The Ethiopian year consists of thirteen months; twelve of 30 days each and an additional month of five or six days, depending on whether it is a leap year. The first month of the Ethiopian year is September (or Meskerem) and New Year’s Day takes place on what is the 11th September in the Western calendar.
|Ethiopian Month||Equivalent Start Date in a non-leap year||Equivalent Start Date in a leap year|
|Meskerem||11th September||12th September|
|Tikemet||11th October||12th October|
|Hidar||10th November||11th November|
|Tahisas||10th December||11th December|
|Tir||9th January||10th January|
|Yekatit||8th February||9th February|
The difference with the West dates back to 1582 when the Christian world adopted the revised Gregorian calendar and Ethiopia stayed with the Julian calendar.
As a result, Ethiopia is either seven or eight years behind the Gregorian calendar, depending on whether the date is before or after 1st January. So, the 1st January 2006 in the UK will be 23rd Tahisas 1998 in Ethiopia. Furthermore, Ethiopia is approaching its year 2000 with various exciting millennium celebrations planned to mark this significant date.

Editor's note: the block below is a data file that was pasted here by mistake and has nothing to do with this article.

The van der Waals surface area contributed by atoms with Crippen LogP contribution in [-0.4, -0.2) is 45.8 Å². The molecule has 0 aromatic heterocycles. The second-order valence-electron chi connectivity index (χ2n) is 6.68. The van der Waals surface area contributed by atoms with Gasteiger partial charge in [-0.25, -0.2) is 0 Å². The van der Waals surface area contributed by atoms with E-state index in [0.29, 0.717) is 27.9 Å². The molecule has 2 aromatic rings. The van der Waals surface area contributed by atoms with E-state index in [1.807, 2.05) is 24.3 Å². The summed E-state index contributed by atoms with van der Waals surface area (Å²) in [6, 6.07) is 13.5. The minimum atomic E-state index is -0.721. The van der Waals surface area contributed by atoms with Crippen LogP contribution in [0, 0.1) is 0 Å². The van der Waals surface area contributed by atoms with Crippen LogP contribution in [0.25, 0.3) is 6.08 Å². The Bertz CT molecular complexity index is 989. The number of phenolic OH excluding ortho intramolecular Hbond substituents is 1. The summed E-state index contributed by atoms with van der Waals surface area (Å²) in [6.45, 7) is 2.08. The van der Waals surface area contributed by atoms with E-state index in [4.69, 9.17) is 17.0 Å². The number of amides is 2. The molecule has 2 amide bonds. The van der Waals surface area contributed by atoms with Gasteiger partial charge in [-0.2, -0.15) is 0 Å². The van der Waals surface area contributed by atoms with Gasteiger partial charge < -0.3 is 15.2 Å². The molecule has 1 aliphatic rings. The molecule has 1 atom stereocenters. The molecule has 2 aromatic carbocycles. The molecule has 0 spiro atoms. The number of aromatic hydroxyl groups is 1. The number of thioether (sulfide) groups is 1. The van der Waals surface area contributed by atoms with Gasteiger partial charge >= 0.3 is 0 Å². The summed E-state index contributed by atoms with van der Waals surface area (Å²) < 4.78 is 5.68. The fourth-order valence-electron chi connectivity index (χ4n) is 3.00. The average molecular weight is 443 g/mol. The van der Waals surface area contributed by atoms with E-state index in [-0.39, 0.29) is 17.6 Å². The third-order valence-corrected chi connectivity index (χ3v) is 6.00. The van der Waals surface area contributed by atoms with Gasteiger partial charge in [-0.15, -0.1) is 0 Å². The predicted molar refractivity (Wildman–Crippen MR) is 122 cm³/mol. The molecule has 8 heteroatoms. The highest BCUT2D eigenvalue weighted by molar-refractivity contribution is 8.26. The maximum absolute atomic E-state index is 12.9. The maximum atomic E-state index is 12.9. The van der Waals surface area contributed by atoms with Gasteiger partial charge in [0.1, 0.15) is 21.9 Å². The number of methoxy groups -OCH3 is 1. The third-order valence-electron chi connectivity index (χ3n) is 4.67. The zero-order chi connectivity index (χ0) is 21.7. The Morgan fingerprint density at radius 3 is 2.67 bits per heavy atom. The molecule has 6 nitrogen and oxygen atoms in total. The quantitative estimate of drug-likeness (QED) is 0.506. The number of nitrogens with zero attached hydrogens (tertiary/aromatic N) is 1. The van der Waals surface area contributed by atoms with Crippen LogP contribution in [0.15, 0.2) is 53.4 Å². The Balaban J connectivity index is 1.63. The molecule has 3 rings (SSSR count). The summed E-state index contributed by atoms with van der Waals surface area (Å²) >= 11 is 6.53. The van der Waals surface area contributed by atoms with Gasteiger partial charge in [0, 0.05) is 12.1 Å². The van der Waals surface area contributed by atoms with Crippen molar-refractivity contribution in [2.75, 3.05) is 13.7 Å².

Ethiopia is in the +3 hrs GMT time zone. It is worth bearing in mind, however, that in addition to this Ethiopia also has its own time. This is based on the conception that the Ethiopian day is constituted of roughly 12 hours of daylight, starting at 6.00am and roughly 12 hours of darkness, starting at 6.00pm. So, 7.00am is 1.00am Ethiopian time.
Urban Ethiopians often use both systems as appropriate. Nevertheless, in general, when asking about dates and times, it is always worth checking which system is being used!